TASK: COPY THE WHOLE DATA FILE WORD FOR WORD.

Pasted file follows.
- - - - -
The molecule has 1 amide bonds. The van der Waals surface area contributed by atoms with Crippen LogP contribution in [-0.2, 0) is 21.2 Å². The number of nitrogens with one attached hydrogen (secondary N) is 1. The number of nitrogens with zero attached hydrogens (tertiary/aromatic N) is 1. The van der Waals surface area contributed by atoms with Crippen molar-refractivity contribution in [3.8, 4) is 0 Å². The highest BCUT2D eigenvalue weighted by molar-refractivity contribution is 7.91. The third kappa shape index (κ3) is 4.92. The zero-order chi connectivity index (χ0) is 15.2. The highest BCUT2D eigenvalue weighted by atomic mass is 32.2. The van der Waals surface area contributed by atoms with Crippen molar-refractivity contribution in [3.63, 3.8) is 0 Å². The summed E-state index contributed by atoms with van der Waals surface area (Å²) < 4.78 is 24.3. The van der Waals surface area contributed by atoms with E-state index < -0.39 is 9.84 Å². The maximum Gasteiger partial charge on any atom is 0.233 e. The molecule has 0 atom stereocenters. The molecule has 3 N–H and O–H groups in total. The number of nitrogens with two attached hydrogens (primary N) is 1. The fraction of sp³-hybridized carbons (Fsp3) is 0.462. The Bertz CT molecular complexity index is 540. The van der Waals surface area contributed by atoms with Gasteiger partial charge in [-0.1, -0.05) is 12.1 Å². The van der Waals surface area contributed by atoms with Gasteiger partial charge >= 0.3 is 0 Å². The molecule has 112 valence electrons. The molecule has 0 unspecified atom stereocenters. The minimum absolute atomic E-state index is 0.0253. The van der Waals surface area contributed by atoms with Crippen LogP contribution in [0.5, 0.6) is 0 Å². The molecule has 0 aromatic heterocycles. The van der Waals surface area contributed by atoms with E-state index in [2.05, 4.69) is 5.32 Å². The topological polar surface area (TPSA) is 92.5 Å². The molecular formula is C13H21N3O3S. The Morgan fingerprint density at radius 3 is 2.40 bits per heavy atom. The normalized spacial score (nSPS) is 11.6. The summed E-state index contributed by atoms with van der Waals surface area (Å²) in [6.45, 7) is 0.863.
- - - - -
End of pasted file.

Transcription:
The molecule has 1 amide bonds. The van der Waals surface area contributed by atoms with Crippen LogP contribution in [-0.2, 0) is 21.2 Å². The number of nitrogens with one attached hydrogen (secondary N) is 1. The number of nitrogens with zero attached hydrogens (tertiary/aromatic N) is 1. The van der Waals surface area contributed by atoms with Crippen molar-refractivity contribution in [3.8, 4) is 0 Å². The highest BCUT2D eigenvalue weighted by molar-refractivity contribution is 7.91. The third kappa shape index (κ3) is 4.92. The zero-order chi connectivity index (χ0) is 15.2. The highest BCUT2D eigenvalue weighted by atomic mass is 32.2. The van der Waals surface area contributed by atoms with Crippen molar-refractivity contribution in [3.63, 3.8) is 0 Å². The summed E-state index contributed by atoms with van der Waals surface area (Å²) < 4.78 is 24.3. The van der Waals surface area contributed by atoms with E-state index < -0.39 is 9.84 Å². The maximum Gasteiger partial charge on any atom is 0.233 e. The molecule has 0 atom stereocenters. The molecule has 3 N–H and O–H groups in total. The number of nitrogens with two attached hydrogens (primary N) is 1. The fraction of sp³-hybridized carbons (Fsp3) is 0.462. The Bertz CT molecular complexity index is 540. The van der Waals surface area contributed by atoms with Gasteiger partial charge in [-0.1, -0.05) is 12.1 Å². The van der Waals surface area contributed by atoms with Gasteiger partial charge >= 0.3 is 0 Å². The molecule has 112 valence electrons. The molecule has 0 unspecified atom stereocenters. The minimum absolute atomic E-state index is 0.0253. The van der Waals surface area contributed by atoms with Crippen LogP contribution in [0.5, 0.6) is 0 Å². The molecule has 0 aromatic heterocycles. The van der Waals surface area contributed by atoms with E-state index in [2.05, 4.69) is 5.32 Å². The topological polar surface area (TPSA) is 92.5 Å². The molecular formula is C13H21N3O3S. The Morgan fingerprint density at radius 3 is 2.40 bits per heavy atom. The normalized spacial score (nSPS) is 11.6. The summed E-state index contributed by atoms with van der Waals surface area (Å²) in [6.45, 7) is 0.863.